Establishes the National Commission on Presidential War Powers and Civil Liberties to investigate, and report to the President and Congress on, the broad range of executive branch national security policies undertaken since the terrorist attacks of September 11, 2001, including: (1) detention by the Armed Forces and the intelligence community; (2) the use by such entities of enhanced interrogation techniques or techniques not authorized by the Uniform Code of Military Justice; (3) "ghosting" or other policies intended to conceal an individual's capture or detention; (4) extraordinary rendition; (5) domestic warrantless electronic surveillance; (6) targeted killings away from conventional battlefields; and (7) the use of state secrets or other litigation tactics or privileges to avoid judicial review of national security actions.

Session-112; Bill Number-H R 232; Military Success in Iraq And Diplomatic Surge for National and Political Reconciliation in Iraq Act of 2011 - Prime Sponsor

Makes specified declarations of policy, including that: (1) the Authorization for Use of Military Force Against Iraq Resolution of 2002 (the Iraq Resolution) is the sole basis of authority under which the President launched the invasion of Iraq in 2003; (2) Congress authorized the use of such force to defend U.S. national security and to enforce all relevant United Nations (UN) Security Council resolutions regarding Iraq; and (3) Congress has the ultimate authority to determine whether such objectives have been achieved. Repeals the Iraq Resolution. Requires the withdrawal, by the earlier of October 1, 2011, or 90 days after the enactment of this Act, of all units and members of U.S. Armed Forces deployed in Iraq, as well as all security forces under federal contract and working in Iraq. Provides exceptions. States as the policy of the United States to pursue regional and international initiatives to assist Iraq in achieving certain security, political, and economic milestones. Sets forth presidential actions to implement such policy.

Session-110; Bill Number-H J Res 18; To redeploy U.S. forces from Iraq. - Cosponsor

States that: (1) the deployment of U.S. forces in Iraq, by direction of Congress, is hereby terminated and the forces involved are to be redeployed at the earliest practicable date; (2) a quick-reaction U.S. force and an over-the-horizon presence of U.S. Marines shall be deployed in the region; and (3) the United States shall pursue security and stability in Iraq through diplomacy.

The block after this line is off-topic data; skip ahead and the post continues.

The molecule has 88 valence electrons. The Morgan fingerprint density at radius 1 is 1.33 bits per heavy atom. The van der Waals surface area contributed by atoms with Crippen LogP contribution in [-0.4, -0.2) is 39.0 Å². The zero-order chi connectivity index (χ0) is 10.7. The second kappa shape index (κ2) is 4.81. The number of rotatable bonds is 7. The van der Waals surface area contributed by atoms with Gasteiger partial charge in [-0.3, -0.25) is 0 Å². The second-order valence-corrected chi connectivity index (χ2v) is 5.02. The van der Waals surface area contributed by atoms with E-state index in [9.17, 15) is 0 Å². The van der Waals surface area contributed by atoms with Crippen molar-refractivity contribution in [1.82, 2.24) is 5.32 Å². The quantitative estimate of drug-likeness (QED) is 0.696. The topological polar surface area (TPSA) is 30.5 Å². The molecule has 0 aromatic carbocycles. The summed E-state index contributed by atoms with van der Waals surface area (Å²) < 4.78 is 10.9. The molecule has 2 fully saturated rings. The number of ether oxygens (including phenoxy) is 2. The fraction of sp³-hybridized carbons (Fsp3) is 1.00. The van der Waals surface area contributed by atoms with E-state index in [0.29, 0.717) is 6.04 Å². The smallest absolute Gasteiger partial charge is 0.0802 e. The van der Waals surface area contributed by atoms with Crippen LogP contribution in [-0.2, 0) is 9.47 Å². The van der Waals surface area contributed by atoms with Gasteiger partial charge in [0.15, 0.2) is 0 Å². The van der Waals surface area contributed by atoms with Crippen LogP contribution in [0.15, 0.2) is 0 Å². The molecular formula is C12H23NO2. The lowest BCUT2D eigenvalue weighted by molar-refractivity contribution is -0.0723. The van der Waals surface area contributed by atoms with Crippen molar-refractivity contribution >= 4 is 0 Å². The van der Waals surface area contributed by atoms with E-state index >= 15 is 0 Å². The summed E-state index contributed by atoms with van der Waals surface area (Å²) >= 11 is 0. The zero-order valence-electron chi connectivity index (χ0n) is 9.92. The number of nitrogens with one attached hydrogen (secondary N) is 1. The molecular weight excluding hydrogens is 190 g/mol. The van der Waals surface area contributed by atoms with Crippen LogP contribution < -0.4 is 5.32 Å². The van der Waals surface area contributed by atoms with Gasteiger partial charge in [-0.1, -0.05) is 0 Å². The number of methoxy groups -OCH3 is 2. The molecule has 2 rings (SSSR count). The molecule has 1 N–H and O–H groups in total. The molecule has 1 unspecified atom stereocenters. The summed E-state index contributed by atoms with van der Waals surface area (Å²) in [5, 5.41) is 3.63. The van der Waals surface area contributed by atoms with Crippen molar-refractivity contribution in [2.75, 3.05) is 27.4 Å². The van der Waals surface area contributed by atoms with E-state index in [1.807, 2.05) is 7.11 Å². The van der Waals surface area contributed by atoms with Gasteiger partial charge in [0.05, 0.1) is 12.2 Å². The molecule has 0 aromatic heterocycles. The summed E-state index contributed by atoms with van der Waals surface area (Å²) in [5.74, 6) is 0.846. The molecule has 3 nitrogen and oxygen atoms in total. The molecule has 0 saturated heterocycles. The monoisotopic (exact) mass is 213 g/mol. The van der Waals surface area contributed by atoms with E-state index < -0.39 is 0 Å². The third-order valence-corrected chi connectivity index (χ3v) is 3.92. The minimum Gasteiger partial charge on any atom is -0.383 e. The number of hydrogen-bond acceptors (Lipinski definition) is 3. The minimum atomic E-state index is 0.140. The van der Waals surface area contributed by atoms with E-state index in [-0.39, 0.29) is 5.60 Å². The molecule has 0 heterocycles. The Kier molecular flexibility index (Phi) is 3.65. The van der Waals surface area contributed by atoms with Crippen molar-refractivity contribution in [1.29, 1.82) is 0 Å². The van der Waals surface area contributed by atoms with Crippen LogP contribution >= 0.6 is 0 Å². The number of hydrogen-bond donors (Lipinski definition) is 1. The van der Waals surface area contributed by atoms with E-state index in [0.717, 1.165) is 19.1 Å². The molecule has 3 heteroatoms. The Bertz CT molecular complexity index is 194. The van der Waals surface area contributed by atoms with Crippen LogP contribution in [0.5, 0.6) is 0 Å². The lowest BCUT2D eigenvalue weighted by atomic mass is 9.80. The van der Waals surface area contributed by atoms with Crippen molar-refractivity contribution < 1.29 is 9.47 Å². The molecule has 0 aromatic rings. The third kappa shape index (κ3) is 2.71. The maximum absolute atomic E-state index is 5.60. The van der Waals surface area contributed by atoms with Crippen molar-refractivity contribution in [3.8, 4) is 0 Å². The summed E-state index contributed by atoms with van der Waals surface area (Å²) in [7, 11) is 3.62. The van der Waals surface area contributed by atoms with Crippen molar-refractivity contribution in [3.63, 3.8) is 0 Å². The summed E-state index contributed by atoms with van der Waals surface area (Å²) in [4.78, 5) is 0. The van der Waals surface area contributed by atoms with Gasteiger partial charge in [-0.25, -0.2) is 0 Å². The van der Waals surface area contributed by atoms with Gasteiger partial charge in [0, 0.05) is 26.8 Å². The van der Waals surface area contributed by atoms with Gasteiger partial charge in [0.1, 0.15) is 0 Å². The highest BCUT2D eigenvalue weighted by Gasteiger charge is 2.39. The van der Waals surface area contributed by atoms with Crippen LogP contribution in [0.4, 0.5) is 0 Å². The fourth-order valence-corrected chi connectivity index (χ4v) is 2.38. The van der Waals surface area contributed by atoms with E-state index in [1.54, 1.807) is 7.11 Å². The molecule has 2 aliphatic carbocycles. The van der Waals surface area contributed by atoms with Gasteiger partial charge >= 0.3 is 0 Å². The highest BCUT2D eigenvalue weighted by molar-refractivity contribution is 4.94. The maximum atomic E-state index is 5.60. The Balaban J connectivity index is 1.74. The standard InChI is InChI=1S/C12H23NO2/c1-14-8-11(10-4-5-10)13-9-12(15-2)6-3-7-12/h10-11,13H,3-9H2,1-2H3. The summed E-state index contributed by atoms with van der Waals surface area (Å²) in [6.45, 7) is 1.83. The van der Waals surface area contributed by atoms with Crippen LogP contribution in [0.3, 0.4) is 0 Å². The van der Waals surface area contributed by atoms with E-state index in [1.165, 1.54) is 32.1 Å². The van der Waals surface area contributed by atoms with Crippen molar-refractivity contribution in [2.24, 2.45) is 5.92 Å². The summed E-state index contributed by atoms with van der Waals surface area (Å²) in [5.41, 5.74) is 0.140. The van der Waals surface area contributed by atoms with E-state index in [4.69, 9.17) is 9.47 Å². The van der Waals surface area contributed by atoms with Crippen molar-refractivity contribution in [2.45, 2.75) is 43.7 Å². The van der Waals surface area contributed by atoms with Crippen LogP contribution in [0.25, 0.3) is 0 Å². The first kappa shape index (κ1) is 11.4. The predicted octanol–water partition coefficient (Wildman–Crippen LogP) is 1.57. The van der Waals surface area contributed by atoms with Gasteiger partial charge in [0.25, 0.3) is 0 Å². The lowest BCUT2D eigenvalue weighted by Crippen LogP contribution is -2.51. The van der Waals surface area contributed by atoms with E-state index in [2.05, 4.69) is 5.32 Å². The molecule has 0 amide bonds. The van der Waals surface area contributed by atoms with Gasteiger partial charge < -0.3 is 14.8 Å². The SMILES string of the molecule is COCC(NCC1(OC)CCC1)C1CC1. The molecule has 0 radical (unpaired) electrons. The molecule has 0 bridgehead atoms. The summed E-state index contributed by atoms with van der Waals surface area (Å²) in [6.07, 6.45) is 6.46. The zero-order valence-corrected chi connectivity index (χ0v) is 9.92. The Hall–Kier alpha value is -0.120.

Session-110; Bill Number-H R 2929; Permanent Bases in Iraq - Cosponsor

To limit the use of funds to establish any military installation or base for the purpose of providing for the permanent stationing of United States Armed Forces in Iraq or to exercise United States economic control of the oil resources of Iraq.

Session-110; Bill Number-H R 787; Iraq War De-Escalation Act of 2007 - Cosponsor

States that: (1) U.S. Armed Forces levels in Iraq after the date of enactment of this Act shall not exceed January 10, 2007, levels without specific statutory authority enacted by Congress after the date of the enactment of this Act; and (2) except as otherwise provided, the phased redeployment of U.S. Armed Forces from Iraq shall begin by May 1, 2007.

Session-110; Bill Number-H R 508; Bring the Troops Home and Iraq Sovereignty Restoration Act of 2007 - Cosponsor

To require United States military disengagement from Iraq, to provide United States assistance for reconstruction and reconciliation in Iraq, and for other purposes.

Session-110; Bill Number-H Res 41; Opposition to the Surge - Cosponsor

Expressing the sense of the House of Representatives that an increase in number of members of the United States Forces deployed in Iraq is the wrong course of action and that a drastic shift in the political and diplomatic strategy of the United States is needed to help secure and stabilize Iraq.

Session-110; Bill Number-H Res 1111; Funding for Iraq War - Cosponsor

Expressing the sense of the House of Representatives that any funding provided by the United States to the Government of Iraq for reconstruction, training for Iraqi security forces, and fuel for United States operations in Iraq should be provided in the form of loans.